by: the Common Constitutionalist
Yesterday I was in the car with my youngest son, the budding political pundit. We were discussing the fallout of the latest Republican primary in South Carolina. Surprisingly, he is a Ted Cruz guy also. I don’t know where he got that from.
He like me doesn’t understand the results in South Carolina with Trump winning overwhelmingly, Rubio taking second, just eking out Ted Cruz who dropped to third place. But he’s a kid and is looking for answers. Whatever the reason, he seems to think I have them all, at least as far as politics goes. Again, I don’t know what gave him that idea.
The conversation began with Donald Trump of course. He said that he couldn’t understand why so many people were voting for Trump. He remembered me making a loose correlation between Donald Trump and Adolf Hitler, but couldn’t remember what it was all about. I told him that I certainly didn’t think that if Donald Trump was elected he would become the next Hitler and America would be turned into the next Third Reich.
No, I explained that it was both Hitler’s and Trump’s cult of personality that people are drawn to – that Hitler was really a combination of Bernie Sanders and Donald Trump – you know – but without the whole mass extermination thing.
Hitler came to power after the collapse of the post-World War I Weimar Republic. The country was in a deep depression and the morale and outlook of the people was at an all-time low. The German people were angry and frightened, looking for leadership whom they found in Adolf Hitler, with his soaring rhetoric and propaganda. He, like Sanders and Trump, promised the world to the German people.
He, again like Sanders and Trump, was short on specifics and long on grandiose ideas to make Germany great again. He promised an end to unemployment, a return to law and order – nationalized healthcare and education. It wasn’t until Hitler had cemented power that things went dark. Still people willingly, gleefully voted him in with landslide after landslide victory.
Satisfied with that, although not happy, we turned our attention to Jeb Bush. He guessed correctly that virtually all Bush’s support would now be thrown to Marco Rubio putting Ted Cruz potentially in jeopardy – that Bush’s 5 to 10% would go a long way to keeping Rubio firmly in second place behind Trump. That may leave Cruz as the odd man out.
I reminded him that if Kasich goes next, his supporters will also back Rubio giving him another several percentage points over Cruz. Rubio has obviously become the default position for the establishment Republicans. It appears they are becoming very comfortable with Rubio as the moderate pick. This is also concerning, although not quite as much as if Trump gets the nomination. What may end up happening, what conservatives fear, is that Rubio continues his strong showing behind Trump, firmly in second place and this may go all the way to the convention. If this happens, and we end up with a brokered convention, Rubio with the full backing and shenanigans of the establishment Republicans, may be able to pull this off. Then we have to worry about a Third-party Trump.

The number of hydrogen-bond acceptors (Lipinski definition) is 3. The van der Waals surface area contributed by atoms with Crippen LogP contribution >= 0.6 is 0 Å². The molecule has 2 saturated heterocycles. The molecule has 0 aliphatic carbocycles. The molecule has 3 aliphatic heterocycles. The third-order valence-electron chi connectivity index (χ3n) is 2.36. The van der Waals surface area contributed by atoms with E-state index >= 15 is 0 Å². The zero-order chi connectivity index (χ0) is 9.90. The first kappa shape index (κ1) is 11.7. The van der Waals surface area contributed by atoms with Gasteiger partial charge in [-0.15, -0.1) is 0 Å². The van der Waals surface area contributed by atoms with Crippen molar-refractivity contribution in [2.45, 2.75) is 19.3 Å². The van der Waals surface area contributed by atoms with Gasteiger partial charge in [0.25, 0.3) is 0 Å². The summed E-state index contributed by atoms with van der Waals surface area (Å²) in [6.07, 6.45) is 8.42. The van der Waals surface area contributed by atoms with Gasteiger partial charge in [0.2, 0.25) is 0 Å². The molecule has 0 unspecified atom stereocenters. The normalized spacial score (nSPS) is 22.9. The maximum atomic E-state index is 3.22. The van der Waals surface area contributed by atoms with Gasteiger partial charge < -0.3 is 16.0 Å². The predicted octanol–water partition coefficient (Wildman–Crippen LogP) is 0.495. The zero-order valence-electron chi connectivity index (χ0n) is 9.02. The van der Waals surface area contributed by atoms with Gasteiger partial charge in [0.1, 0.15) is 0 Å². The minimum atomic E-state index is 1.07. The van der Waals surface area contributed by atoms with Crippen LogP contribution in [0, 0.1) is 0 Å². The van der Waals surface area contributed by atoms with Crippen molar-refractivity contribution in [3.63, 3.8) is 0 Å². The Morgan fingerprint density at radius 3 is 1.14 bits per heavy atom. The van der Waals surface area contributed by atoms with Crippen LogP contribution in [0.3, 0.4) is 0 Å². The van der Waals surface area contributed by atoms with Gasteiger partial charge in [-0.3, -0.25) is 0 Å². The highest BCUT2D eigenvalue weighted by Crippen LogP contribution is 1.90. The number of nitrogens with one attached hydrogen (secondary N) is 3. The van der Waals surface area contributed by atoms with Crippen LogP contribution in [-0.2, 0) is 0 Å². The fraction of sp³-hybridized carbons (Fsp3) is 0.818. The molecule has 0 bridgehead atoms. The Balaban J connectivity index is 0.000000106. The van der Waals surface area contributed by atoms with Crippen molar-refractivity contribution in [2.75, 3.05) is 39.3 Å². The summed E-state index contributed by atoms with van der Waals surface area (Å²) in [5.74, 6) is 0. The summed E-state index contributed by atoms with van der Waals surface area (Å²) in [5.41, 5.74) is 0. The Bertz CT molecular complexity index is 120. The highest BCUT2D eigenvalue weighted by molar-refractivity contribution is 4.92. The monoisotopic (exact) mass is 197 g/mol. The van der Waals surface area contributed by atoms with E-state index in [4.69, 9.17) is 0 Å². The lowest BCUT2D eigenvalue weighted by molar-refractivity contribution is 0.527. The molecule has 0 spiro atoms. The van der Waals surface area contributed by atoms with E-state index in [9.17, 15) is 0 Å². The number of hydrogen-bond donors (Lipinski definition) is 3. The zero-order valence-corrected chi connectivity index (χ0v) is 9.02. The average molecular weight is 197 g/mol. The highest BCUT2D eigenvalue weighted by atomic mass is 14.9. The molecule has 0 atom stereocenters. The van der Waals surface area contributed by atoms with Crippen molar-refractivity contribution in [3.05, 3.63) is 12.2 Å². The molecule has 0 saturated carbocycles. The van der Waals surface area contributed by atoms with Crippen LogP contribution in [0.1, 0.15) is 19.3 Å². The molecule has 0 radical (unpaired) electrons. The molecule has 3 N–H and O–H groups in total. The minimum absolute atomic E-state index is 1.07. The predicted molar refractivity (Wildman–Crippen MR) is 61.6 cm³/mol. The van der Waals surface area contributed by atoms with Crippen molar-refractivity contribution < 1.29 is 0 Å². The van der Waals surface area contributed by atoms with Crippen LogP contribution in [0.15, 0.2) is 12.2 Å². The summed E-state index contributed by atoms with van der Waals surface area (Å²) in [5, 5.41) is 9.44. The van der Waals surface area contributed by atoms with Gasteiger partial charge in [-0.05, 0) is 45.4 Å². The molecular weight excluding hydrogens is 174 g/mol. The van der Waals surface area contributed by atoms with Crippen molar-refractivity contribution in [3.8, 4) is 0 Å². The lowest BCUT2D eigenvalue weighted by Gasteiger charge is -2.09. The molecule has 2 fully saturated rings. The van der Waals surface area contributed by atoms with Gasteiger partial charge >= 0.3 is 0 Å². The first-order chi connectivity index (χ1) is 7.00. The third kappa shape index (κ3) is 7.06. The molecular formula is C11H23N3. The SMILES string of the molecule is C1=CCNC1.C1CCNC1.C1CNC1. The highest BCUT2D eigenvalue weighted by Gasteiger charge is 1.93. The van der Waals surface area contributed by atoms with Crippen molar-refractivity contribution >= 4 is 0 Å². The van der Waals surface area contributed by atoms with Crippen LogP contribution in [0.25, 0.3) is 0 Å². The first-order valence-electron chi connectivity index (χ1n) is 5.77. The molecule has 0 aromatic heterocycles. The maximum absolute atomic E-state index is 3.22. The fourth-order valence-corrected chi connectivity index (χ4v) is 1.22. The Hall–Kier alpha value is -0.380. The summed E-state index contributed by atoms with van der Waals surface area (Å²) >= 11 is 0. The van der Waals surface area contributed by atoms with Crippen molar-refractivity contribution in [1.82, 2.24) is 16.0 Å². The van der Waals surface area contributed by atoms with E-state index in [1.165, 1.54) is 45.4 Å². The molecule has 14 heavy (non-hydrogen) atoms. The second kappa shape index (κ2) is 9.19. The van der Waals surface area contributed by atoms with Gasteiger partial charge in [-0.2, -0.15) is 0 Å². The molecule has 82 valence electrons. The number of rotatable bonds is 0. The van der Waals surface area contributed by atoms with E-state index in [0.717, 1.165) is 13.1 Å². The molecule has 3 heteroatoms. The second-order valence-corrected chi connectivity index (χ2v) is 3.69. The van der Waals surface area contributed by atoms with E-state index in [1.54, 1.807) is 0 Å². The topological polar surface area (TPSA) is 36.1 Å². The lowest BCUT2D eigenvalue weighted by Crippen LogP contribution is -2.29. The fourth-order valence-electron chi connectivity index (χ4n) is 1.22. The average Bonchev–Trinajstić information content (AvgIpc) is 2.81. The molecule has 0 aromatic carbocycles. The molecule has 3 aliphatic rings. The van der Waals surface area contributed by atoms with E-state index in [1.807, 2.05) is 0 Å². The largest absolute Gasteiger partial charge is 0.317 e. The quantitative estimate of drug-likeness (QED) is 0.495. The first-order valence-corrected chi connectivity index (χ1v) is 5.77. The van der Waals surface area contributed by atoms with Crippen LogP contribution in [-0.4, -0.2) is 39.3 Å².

Then it was on to Ben Carson. He told me he couldn’t understand why Carson was still in the race, as he had no shot of winning. I explained my theory.
I said it was one of two things, or a combination of both. Carson says he is going on despite his low poll numbers and miserable showing thus far. He believes his message of hope and common sense is such that he needs to continue and hopefully have an impact on the overall race. Of course it could be this, and I hope it is. My other theory is that Carson is still very upset about the misunderstanding in Iowa with the Ted Cruz campaign. I told my son that the Cruz campaign was perfectly right in what they did – basing their assertions about Carson dropping out from what appears to be in hindsight, purposeful misreporting by CNN.
It’s possible that Ben Carson still may think he had been wronged in Iowa and wishes to stay in to spite Cruz. Everyone agrees that if Carson drops out all his support will fall automatically to Cruz, not Trump. I hope this is not Carson’s motivation, but it’s possible.
In any event, if one was to take anything out of South Carolina, it is that Ted Cruz may be a little bit of trouble. If one was to look at the electoral map of South Carolina, you’ll see that Trump even one the heavily religious northern part of the state. Cruz had to win these districts to be competitive, but somehow Trump pulled this off also. That is a mystery to me. Far too many people are buying into Trump’s propaganda and angry bluster and I told my son, he and I should be very worried.
We are not giving up – far from it, but in the end, I guess we’ll get what we deserve, one way or the other.